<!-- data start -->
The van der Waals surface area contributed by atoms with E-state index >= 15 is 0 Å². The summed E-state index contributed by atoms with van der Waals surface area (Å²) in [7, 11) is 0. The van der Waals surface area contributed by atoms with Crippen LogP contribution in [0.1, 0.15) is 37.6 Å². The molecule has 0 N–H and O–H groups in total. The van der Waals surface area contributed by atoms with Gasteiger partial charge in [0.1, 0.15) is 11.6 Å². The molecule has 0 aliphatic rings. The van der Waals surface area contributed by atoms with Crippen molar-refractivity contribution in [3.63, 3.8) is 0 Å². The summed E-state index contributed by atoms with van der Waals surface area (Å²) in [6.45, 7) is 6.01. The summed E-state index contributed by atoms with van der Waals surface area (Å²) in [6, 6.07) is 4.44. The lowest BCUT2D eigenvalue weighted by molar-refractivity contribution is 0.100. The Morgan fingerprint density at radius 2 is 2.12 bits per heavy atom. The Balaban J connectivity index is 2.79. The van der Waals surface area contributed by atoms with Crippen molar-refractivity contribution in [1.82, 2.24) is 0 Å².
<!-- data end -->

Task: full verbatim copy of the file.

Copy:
The van der Waals surface area contributed by atoms with E-state index >= 15 is 0 Å². The summed E-state index contributed by atoms with van der Waals surface area (Å²) in [7, 11) is 0. The van der Waals surface area contributed by atoms with Crippen LogP contribution in [0.1, 0.15) is 37.6 Å². The molecule has 0 N–H and O–H groups in total. The van der Waals surface area contributed by atoms with Gasteiger partial charge in [0.1, 0.15) is 11.6 Å². The molecule has 0 aliphatic rings. The van der Waals surface area contributed by atoms with Crippen molar-refractivity contribution in [3.63, 3.8) is 0 Å². The summed E-state index contributed by atoms with van der Waals surface area (Å²) in [6.45, 7) is 6.01. The summed E-state index contributed by atoms with van der Waals surface area (Å²) in [6, 6.07) is 4.44. The lowest BCUT2D eigenvalue weighted by molar-refractivity contribution is 0.100. The Morgan fingerprint density at radius 2 is 2.12 bits per heavy atom. The Balaban J connectivity index is 2.79. The van der Waals surface area contributed by atoms with Crippen molar-refractivity contribution in [1.82, 2.24) is 0 Å².